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POLAND : GDANSK - Sightseeing

The city boasts many fine Hanseatic league buildings. The St Mary's Church (Marienkirche/Bazylika Mariacka), a municipal church built in Gdansk in the 15th century, is one of the largest brick churches in the world.On the Motlawa river the museum ship SS Soldek is anchored.

Gdansk is the starting point of the EuroVelo 9 cycle route which continues southward through Poland, then onto the Czech Republic, Austria, and Slovenia before it finally ends on the Adriatic Sea at Pula in Croatia.

Lying right outside the Roads to Freedom exhibition the monument of the fallen shipyard workers was unveiled in 1980 to commemorate the events of 1970 when 44 people died during street riotsprotesting against the communist regime. The crosses symbolise the three workers who were killed outside the shipyard gates, while the anchors represent faith and hope.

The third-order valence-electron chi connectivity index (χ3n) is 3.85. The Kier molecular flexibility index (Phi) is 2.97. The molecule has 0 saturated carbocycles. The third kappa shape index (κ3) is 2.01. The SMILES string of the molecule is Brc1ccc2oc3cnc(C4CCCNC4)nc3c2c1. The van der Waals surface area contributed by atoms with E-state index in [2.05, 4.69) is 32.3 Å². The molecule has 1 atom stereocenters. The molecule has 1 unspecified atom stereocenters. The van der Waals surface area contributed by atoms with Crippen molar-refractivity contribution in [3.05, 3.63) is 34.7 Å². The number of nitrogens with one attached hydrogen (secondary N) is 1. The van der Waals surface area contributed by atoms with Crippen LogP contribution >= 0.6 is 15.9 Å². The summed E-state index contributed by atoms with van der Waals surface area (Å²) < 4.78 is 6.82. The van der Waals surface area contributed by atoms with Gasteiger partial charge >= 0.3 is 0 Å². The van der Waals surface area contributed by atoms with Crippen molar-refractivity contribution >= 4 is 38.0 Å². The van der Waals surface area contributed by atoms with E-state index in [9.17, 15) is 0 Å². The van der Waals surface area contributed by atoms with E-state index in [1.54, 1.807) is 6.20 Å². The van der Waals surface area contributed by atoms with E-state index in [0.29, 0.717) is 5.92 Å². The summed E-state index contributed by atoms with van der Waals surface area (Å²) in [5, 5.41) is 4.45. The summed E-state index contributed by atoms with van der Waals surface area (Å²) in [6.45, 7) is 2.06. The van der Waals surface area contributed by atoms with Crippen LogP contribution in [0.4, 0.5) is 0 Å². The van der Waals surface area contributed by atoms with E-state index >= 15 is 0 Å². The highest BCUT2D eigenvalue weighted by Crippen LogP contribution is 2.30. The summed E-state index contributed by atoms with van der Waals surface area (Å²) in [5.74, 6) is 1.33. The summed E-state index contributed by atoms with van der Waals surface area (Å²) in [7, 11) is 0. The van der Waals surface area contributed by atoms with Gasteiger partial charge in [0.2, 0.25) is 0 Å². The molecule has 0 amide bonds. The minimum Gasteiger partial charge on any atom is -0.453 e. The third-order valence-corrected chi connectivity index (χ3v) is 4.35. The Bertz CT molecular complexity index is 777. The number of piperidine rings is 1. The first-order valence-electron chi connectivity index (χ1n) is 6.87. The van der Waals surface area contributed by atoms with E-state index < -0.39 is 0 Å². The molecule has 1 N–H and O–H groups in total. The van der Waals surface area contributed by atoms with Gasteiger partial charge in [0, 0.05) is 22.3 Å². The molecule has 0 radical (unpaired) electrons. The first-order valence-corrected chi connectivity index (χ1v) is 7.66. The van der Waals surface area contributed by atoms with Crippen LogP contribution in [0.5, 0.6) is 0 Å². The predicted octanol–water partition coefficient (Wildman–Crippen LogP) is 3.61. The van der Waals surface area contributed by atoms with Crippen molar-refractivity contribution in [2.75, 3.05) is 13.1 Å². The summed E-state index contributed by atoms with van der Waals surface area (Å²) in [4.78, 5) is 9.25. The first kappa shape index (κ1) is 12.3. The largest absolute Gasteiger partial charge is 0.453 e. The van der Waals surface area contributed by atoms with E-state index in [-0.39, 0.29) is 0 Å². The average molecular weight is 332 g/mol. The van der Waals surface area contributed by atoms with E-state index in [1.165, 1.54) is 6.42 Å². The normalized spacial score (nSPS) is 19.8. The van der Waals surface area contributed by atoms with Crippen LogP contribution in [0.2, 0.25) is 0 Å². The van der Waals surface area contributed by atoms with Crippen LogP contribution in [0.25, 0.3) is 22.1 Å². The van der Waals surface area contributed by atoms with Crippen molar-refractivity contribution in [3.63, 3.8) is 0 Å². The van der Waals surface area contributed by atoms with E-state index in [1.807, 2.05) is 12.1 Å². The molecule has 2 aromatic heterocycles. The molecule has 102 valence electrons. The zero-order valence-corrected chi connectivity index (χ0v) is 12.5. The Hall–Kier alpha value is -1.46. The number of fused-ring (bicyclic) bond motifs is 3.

The erection of the monument was one of the key demands during the 1980 strikes, and the monument is marked by a poignant inscription by Czeslaw Milosz: 'You who have harmed simple man, mocking him with your laughter, you kill him, someone else will be born, and your deeds and words will be written down'.

Surrounding the monument are several memorials andplaques and dedicated to victims of thetotalitarianism. King Jan Sobieski III statue. A large bronze statue built in 1897 in memory of the Polish king who reigned in the 17th century and famously defeated the Turks at the gates of Vienna; thereby saving Europe from the Ottoman hordes. Originally displayed in Lviv, the monument was movedto Warsaw in 1950 before finally being shifted to Gdansk in 1965. During martial law the monument became the starting point for several demonstrations and marches.


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